"It seems ridiculous to me when we have 400,000 fertilized eggs or eggs invitro fertilization frozen … that we just discard those eggs and let them die without using them for the benefit of mankind," says Hatch.

It all boils down to money, and who pays. Using government money, scientists can study stem cells that were created before the ban, but they say those stem cell lines are too few and of poor quality. It is why many scientists are creating their own stem cell lines using private money.

Critics don't want any money being spent on stem cell research. Not only that, says Tony Perkins, Nancy Reagan is being deceived about the promise of embryonic stem cells as a cure for Alzheimer's.

Perkins explains, "Clearly she has gone through a difficult decade as she watched her husband decline as a result of this disease. And if you're being told that this has the potential to be a cure for what you and your loved one just went through, certainly you would be promoting that."

Leading stem cell researcher Evan Snyder of the Burnham Institute says it's too soon to tell what the promise of stem cell research is for the treatment of Alzheimer's.

"It's a tough disease, but because it's tough, this is something we have to get started on right away because it's going to take a long time," says Snyder.

Snyder feels he and other scientists in the field have been stymied for the past three years by Federal funding restrictions -- leaving him with a mix of emotions.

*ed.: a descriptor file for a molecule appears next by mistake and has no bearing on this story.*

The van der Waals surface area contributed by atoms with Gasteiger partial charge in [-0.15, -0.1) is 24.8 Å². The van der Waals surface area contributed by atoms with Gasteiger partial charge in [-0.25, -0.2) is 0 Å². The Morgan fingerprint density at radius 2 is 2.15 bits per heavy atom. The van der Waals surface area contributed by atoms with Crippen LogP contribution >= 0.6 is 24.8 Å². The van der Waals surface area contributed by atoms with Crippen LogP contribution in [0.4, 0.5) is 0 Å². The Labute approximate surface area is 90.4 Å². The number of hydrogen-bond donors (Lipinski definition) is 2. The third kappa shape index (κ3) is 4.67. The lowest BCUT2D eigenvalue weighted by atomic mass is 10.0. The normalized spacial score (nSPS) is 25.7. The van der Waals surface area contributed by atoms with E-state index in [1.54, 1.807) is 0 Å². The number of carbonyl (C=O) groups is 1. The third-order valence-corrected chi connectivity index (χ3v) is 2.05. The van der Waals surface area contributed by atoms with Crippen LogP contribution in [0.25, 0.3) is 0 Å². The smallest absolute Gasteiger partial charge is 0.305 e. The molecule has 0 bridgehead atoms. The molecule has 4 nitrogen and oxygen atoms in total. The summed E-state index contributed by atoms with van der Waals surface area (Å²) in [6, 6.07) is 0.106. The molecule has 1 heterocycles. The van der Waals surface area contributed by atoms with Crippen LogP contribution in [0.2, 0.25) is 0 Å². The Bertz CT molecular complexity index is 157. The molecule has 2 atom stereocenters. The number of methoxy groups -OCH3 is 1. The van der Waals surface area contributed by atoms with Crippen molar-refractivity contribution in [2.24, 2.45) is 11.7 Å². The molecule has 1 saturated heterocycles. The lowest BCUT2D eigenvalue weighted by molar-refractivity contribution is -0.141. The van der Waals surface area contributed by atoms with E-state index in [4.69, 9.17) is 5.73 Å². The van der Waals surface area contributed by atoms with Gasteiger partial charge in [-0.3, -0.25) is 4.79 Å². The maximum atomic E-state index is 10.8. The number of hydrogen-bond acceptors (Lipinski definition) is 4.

"It's a combination of sadness, frustration and probably a degree of anger that we're not moving ahead and treating the people," Snyder explains. "We could help, not today, not tomorrow, but in the next ten years or so."
The stem cell debate is a moral question that people such as ethicist Ruth Fischbach, the director for the Center for Bioethics at Columbia University, examines.

"You have the potential for life and that's very important," says Fischbach. "But, they're not equivalent when you consider that you have a live person, a child with diabetes or a person with a terrible disease. One is a potential -- a virtual person -- and the other is a real person."
But, Fishbach says, in a real way, President Bush has already given a nod for stem cell research.

For Susan Duhon, time is of the essence.

"Whatever can be done, needs to be done," says Duhon. "I have children and grandchildren."

Anthony Perkins says, "When we separate the morality from the science, that's when we get in trouble."

Dr. Evan Snyder notes, "Stem cell research is the ethical choice --doing the best we can for those we love."

Ethicist Ruth Fishbach states, "I think beliefs are fine to have and everyone should have their own beliefs, but there may come a point where your beliefs will change, given the needs that you know perceive. And the need of a child with diabetes, or a parent with Alzheimer's disease, it's very difficult to watch that suffering and not want to do something. Now, we have the potential to do something and I think people can see that there's some merit in that and some value in that. And, they have to overcome some of their resistance."

For Senator Orrin Hatch, he says, "You'd be shocked by how many pro-life people come up to me, and I'm a pro-life senator, and say, 'Senator, keep after it. We've got to worry about the living as well.'"

The debate continues.